Life Is Getting Tougher for China's Censors

Controlling information and news is becoming more difficult in this changing nation.

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A policeman stands near the Great Wall on a hazy day in Juyongguan. / Reuters

China's public security apparatus and all its friends in the propaganda and censorship departments must be exhausted--I know that I am exhausted just trying to keep up with them. Within the past month, they have had to figure out what to do about a blind political activist who escaped from illegal house arrest and traveled hundreds of miles to Beijing to take refuge in the American Embassy. They have had to keep an eye on 300 million Chinese micro-bloggers to determine who might have crossed a line here or there as the weibosphere has gone nuts over tales of leadership corruption and Chen Guangcheng's harrowing journey. And they have had to keep watch over all those pesky foreign journalists who have had the temerity to practice actual journalism. Then, of course, there is the 800 pound gorilla--mapping out a strategy for managing the investigation and subsequent trials of former Politburo member Bo Xilai and his wife, Gu Kailai, who have been charged with "serious disciplinary infractions" and murder respectively.

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But with all of this effort, what have they really achieved? No doubt those whose job it is to block and stop have a lot of resources at their disposal--chief among them is an internal security budget that exceeds the country's defense budget. When they tell China's Internet providers to shut down a micro-blog or two, the servers do it. One popular micro-blogger, whose account was blocked in recent weeks, said in an interview with the South China Morning Post [paywall], "The closure was not carried out by Sina.com voluntarily...but I am not shocked by the decision, given that anything can happen in the country." Whatever the intention behind closing down his blog, clearly he has not been deterred from speaking out. The security apparatus also helped take care of one foreign journalist, Melissa Chan, by blocking the renewal of her visa; it's not clear whether this came as a result of her work or the reporting by some of her Al-Jazeera colleagues.  Whatever the case, China pays a stiff price for this kind of behavior. It's tough to promote your soft power when you don't let people into your country to write about you. The toughest nut, however, has yet to be cracked: how to be transparent about the extraordinary situation surrounding Bo Xilai and his family, to contain the situation so there isn't further fallout within the leadership, and to persuade everyone in and outside China that the transition to the next generation is proceeding as planned. So far, the only whisper of a strategy is proclaiming the Bo case a triumph of the rule of law in China and rumors that the Party Congress is going to be delayed by several months. (These rumors, themselves, however, have been proclaimed by Chinese news outlets to be without merit and the work of "overseas hostile elements" with "ulterior motives" who want "publicity." )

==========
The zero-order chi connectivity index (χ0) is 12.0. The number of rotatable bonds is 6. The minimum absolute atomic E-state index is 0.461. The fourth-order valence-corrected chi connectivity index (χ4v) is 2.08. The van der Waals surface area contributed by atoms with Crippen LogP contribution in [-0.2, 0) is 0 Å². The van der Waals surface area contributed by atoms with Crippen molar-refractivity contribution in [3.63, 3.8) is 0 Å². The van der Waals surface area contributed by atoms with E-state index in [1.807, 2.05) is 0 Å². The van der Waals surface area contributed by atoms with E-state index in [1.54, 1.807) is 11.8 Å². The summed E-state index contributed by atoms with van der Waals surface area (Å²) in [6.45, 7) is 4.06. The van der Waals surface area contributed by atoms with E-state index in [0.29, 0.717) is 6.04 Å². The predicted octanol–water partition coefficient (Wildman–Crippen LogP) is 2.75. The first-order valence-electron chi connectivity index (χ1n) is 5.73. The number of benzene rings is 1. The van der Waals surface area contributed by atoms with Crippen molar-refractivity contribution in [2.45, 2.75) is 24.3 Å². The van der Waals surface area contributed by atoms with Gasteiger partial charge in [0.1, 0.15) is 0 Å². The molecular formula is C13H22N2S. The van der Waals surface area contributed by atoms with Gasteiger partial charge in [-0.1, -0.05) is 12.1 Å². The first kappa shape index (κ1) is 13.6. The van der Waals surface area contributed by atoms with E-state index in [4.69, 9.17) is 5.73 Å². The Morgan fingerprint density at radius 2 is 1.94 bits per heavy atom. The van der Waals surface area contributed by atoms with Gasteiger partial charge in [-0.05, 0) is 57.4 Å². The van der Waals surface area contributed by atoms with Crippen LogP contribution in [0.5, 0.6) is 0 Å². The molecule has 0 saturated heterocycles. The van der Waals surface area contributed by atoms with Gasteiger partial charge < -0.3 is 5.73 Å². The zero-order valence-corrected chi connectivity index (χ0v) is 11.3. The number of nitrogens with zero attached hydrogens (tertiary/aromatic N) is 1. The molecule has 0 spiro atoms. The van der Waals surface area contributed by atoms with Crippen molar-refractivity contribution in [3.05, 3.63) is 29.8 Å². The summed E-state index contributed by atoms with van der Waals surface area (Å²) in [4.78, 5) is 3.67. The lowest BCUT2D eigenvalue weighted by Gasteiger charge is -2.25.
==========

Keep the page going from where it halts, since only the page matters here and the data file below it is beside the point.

A job maintaining control in China is not for the faint of heart. And it seems that even with all the time, money, and effort they expend to keep the dam from breaking, they are like the little Dutch boy with his finger in the dyke. The pressure behind the Great Wall just keeps mounting. All those people, all their interests, and all their voices just won't stop coming.

This article originally appeared at CFR.org, an Atlantic partner site.

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Elizabeth Economy is a senior fellow and Director for Asia Studies at the Council on Foreign Relations and blogs for "Asia Unbound."

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